“…Bosnian Serb forces carried out genocide against the Bosnian Muslims (…). Those who devise and implement genocide seek to deprive humanity of the manifold richness its nationalities, races, ethnicities and religions provide. This is a crime against all humankind, its harm being felt not only by the group targeted for destruction, but by all of humanity. – Appeals Chamber decision on Radislav Krstic’s appeal, 19 April 2004.

At the time of Krstic’s conviction and appeal, his superiors – Karadzic and Mladic – had still not been captured. Karadzic evaded justice until July 2008, when Serbian authorities arrested and surrendered him to The Hague, after 13 years on the run. Mladic was not apprehended until May 2011, when he was also extradited to stand trial before the ICTY. On March 24, 2016, Karadzic was convicted of the Srebrenica genocide, alongside a number of crimes against humanity and war crimes, and sentenced to 40 years in prison (later increased to a life sentence on appeal). In November 2017, the Tribunal handed down a life sentence against Ratko Mladic. 

These convictions stand against the persistent efforts by some, especially in the successor states of the former Yugoslavia, to deny the facts or rewrite history. In 2018, Serbian Prime minister Ana Brnabic, while acknowledging Srebrenica as a ‘terrible massacre’, told press she did not believe it amounted to genocide. In 2015, Russia vetoed a UN Security Council resolution on the 20th anniversary of Srebrenica, objecting to the use of the term genocide and the resolution’s criticism of any attempts to deny it. In 2018, Milorad Dodik, president of Republika Srpska (the governing entity for the Serb parts of Bosnia under the 1995 peace agreement) set up a commission to assess events at Srebrenica, after overturning the findings of a previous such commission which had in 2004 acknowledged the death toll at Srebrenica, and accepted the ICTY’s legal assessment of the facts (and caused Dodik’s predecessor to make a televised apology to the victims). Dodik, by contrast, has stated that he believes some of the victims of the 1995 genocide are still alive. But the conclusion that events at Srebrenica meet the legal definition of genocide is backed up by international law: for not only the ICTY affirmed several times that the atrocities of July 1995 constituted genocide: the International Court of Justice in 2007 came to the same conclusion when it decided the issue in Application of the Convention on the Prevention and Punishment of the Crime of Genocide (Bosnia and Herzegovina v Serbia and Montenegro). The US Senate and the European Parliament, among others, have adopted resolutions acknowledging these findings by international jurists. 

Dutchbat and the Mothers of Srebrenica

And yet, there was another battle for accountability to be fought. Relatives of victims of the genocide (the ‘Mothers of Srebrenica’) have spent years fighting in courts to hold the Dutch government accountable for the failure of its peacekeeping troops. The fact that grave mistakes were made is now beyond doubt: a report presented to the UN General Assembly in 1999 concluded that “through error, misjudgment and an inability to recognize the scope of the evil confronting us, we failed to do our part to help save the people of Srebrenica from the Serb campaign of mass murder.” In 2002, the Netherlands Institute for War Documentation blamed political failures and misjudgments for having led to the events at Srebrenica, noting that the Dutch troops had been sent “to keep the peace where there was no peace” to keep. The Dutch government of the day resigned in response to these findings. But the question of legal responsibility was yet to be settled. The UN’s immunity from suit was confirmed by the Dutch courts and by the European Court of Human Rights. As for the Netherlands, Dutch courts have found that their state was responsible for the eviction of 350 men from a UN compound near Srebrenica in July 1995, a decision that resulted in these men being killed by Bosnian Serb forces. A Dutch appeal court’s finding that the Netherlands were liable for 30% of the damages resulting from the killings was reversed last July by the country’s supreme court, which reduced the Dutch share of liability to a mere 10%. This latest decision, as of January 2020, is again being challenged by the Mothers of Srebrenica in the European Court of Human Rights.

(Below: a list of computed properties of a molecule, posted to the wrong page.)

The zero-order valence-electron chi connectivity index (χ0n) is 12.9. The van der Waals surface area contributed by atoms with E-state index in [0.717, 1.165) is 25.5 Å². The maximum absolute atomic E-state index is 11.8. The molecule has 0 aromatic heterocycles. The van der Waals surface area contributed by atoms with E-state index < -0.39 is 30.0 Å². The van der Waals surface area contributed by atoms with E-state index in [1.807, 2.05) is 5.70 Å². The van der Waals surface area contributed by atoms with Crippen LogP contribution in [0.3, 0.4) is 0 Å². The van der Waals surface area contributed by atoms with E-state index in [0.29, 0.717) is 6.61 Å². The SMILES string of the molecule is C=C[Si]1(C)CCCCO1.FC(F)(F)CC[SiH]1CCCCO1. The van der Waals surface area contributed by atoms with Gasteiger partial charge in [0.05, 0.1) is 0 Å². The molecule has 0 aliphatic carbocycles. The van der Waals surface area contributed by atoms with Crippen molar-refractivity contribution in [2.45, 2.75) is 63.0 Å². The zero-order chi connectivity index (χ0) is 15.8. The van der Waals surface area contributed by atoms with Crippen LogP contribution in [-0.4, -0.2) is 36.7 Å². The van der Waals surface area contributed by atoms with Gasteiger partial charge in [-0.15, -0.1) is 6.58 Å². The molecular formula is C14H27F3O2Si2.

25 years on, the memory of the Srebrenica genocide needs to be kept alive, its victims honoured. What happened in July 1995 remains a searing indictment of the fatal consequences of an international community unwilling to do what it takes to prevent mass atrocities. What happened in the years since is more of a reason for optimism. A determined effort to try and punish the architects of the Srebrenica genocide has been successful, most notably in the cases of Karadzic and Mladic, but also in a number of other genocide convictions handed down by the ICTY and local courts in the former Yugoslavia: by July 2018, a survey found that the Hague tribunal and domestic courts together had sentenced some 45 people to prison terms totaling 699 years in length (plus 3 life sentences) in connection with Srebrenica. With its reasoned and evidence-based findings, the work of the ICTY (and the ICJ) has helped solidify the world’s knowledge of what happened at Srebrenica, and produced a historical record of the genocide which serves as a powerful antidote to any attempt to deny, mischaracterize or forget history. 


Power, Samantha: ‘A Problem from Hell: America in the Age of Genocide’, New York, 2003. 

Robertson, Geoffrey: ‘Crimes against Humanity: the struggle for global justice’, London, 2012. 

UN General Assembly, “Report of the Secretary-General Pursuant to General Assembly Resolution 53/35: the fall of Srebrenica”, 15 November 1999, A/54/549 

Karcic, Hikmet, “Denying and glorifying the Srebrenica genocide is inspiring extremists around the world”, EuroNews, 11 July 2020, 

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Guest Author: David Zuther

Editor: Nikita Nandanwad

Editor in Chief: Zora Stanik